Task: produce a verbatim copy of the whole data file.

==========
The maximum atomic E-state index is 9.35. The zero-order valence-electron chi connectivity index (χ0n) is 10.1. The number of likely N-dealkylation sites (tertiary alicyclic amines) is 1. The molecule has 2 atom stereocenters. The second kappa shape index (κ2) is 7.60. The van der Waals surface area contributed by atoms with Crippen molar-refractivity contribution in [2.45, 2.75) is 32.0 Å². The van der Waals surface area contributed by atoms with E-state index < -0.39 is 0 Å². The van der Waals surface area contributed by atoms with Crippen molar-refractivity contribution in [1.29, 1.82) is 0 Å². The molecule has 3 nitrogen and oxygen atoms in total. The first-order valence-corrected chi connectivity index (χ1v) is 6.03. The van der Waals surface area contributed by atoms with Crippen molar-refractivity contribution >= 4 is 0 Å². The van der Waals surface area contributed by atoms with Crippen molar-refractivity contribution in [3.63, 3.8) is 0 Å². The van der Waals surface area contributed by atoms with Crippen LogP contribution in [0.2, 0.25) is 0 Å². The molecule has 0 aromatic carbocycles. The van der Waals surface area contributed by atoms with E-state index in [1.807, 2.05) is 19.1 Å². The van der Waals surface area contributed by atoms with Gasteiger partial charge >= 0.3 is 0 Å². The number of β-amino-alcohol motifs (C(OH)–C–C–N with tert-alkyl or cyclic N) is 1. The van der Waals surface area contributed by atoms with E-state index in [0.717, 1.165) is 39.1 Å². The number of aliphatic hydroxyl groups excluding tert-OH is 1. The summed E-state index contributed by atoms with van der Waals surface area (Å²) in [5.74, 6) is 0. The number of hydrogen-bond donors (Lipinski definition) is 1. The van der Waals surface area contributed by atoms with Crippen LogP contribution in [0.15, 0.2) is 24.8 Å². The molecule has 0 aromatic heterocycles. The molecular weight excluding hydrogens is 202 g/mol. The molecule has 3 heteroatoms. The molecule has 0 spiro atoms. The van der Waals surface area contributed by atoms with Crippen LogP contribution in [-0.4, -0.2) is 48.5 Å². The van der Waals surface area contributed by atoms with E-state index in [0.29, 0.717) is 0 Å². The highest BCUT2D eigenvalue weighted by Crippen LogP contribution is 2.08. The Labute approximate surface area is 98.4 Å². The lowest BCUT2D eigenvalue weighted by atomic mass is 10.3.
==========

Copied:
The maximum atomic E-state index is 9.35. The zero-order valence-electron chi connectivity index (χ0n) is 10.1. The number of likely N-dealkylation sites (tertiary alicyclic amines) is 1. The molecule has 2 atom stereocenters. The second kappa shape index (κ2) is 7.60. The van der Waals surface area contributed by atoms with Crippen molar-refractivity contribution in [2.45, 2.75) is 32.0 Å². The van der Waals surface area contributed by atoms with E-state index < -0.39 is 0 Å². The van der Waals surface area contributed by atoms with Crippen molar-refractivity contribution in [1.29, 1.82) is 0 Å². The molecule has 3 nitrogen and oxygen atoms in total. The first-order valence-corrected chi connectivity index (χ1v) is 6.03. The van der Waals surface area contributed by atoms with Crippen molar-refractivity contribution >= 4 is 0 Å². The van der Waals surface area contributed by atoms with Crippen molar-refractivity contribution in [3.63, 3.8) is 0 Å². The van der Waals surface area contributed by atoms with Crippen LogP contribution in [0.2, 0.25) is 0 Å². The molecule has 0 aromatic carbocycles. The van der Waals surface area contributed by atoms with E-state index in [1.807, 2.05) is 19.1 Å². The van der Waals surface area contributed by atoms with Gasteiger partial charge >= 0.3 is 0 Å². The number of β-amino-alcohol motifs (C(OH)–C–C–N with tert-alkyl or cyclic N) is 1. The van der Waals surface area contributed by atoms with E-state index in [0.717, 1.165) is 39.1 Å². The number of aliphatic hydroxyl groups excluding tert-OH is 1. The summed E-state index contributed by atoms with van der Waals surface area (Å²) in [5.74, 6) is 0. The number of hydrogen-bond donors (Lipinski definition) is 1. The van der Waals surface area contributed by atoms with Crippen LogP contribution in [0.15, 0.2) is 24.8 Å². The molecule has 0 aromatic heterocycles. The molecular weight excluding hydrogens is 202 g/mol. The molecule has 3 heteroatoms. The molecule has 0 spiro atoms. The van der Waals surface area contributed by atoms with Crippen LogP contribution in [-0.4, -0.2) is 48.5 Å². The van der Waals surface area contributed by atoms with E-state index in [0.29, 0.717) is 0 Å². The highest BCUT2D eigenvalue weighted by Crippen LogP contribution is 2.08. The Labute approximate surface area is 98.4 Å². The lowest BCUT2D eigenvalue weighted by atomic mass is 10.3.